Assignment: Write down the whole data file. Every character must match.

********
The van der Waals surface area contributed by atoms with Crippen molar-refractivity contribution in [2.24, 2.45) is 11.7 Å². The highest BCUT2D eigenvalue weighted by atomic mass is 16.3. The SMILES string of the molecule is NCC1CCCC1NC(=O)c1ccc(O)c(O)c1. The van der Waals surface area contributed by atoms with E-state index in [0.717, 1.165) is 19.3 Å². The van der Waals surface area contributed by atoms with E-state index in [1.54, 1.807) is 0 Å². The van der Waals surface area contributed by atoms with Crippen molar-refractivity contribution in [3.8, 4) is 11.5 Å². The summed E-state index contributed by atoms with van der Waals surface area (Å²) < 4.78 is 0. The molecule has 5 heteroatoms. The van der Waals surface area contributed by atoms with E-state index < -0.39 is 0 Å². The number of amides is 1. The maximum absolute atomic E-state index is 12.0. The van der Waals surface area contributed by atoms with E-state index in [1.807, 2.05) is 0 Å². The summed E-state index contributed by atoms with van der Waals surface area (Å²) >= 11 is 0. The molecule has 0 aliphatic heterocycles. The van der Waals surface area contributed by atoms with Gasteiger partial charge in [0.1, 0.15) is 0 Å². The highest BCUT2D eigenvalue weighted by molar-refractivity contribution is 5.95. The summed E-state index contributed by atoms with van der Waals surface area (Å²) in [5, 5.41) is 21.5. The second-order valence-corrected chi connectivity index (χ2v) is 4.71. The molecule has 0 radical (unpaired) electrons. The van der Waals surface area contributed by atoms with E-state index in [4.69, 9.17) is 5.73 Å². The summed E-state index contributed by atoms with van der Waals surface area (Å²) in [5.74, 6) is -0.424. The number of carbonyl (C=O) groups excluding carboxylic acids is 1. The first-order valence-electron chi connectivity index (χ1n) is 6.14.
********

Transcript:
The van der Waals surface area contributed by atoms with Crippen molar-refractivity contribution in [2.24, 2.45) is 11.7 Å². The highest BCUT2D eigenvalue weighted by atomic mass is 16.3. The SMILES string of the molecule is NCC1CCCC1NC(=O)c1ccc(O)c(O)c1. The van der Waals surface area contributed by atoms with E-state index in [0.717, 1.165) is 19.3 Å². The van der Waals surface area contributed by atoms with E-state index in [1.54, 1.807) is 0 Å². The van der Waals surface area contributed by atoms with Crippen molar-refractivity contribution in [3.8, 4) is 11.5 Å². The summed E-state index contributed by atoms with van der Waals surface area (Å²) < 4.78 is 0. The molecule has 5 heteroatoms. The van der Waals surface area contributed by atoms with E-state index < -0.39 is 0 Å². The number of amides is 1. The maximum absolute atomic E-state index is 12.0. The van der Waals surface area contributed by atoms with E-state index in [1.807, 2.05) is 0 Å². The summed E-state index contributed by atoms with van der Waals surface area (Å²) >= 11 is 0. The molecule has 0 aliphatic heterocycles. The van der Waals surface area contributed by atoms with Gasteiger partial charge in [0.1, 0.15) is 0 Å². The highest BCUT2D eigenvalue weighted by molar-refractivity contribution is 5.95. The summed E-state index contributed by atoms with van der Waals surface area (Å²) in [5, 5.41) is 21.5. The second-order valence-corrected chi connectivity index (χ2v) is 4.71. The molecule has 0 radical (unpaired) electrons. The van der Waals surface area contributed by atoms with E-state index in [4.69, 9.17) is 5.73 Å². The summed E-state index contributed by atoms with van der Waals surface area (Å²) in [5.74, 6) is -0.424. The number of carbonyl (C=O) groups excluding carboxylic acids is 1. The first-order valence-electron chi connectivity index (χ1n) is 6.14.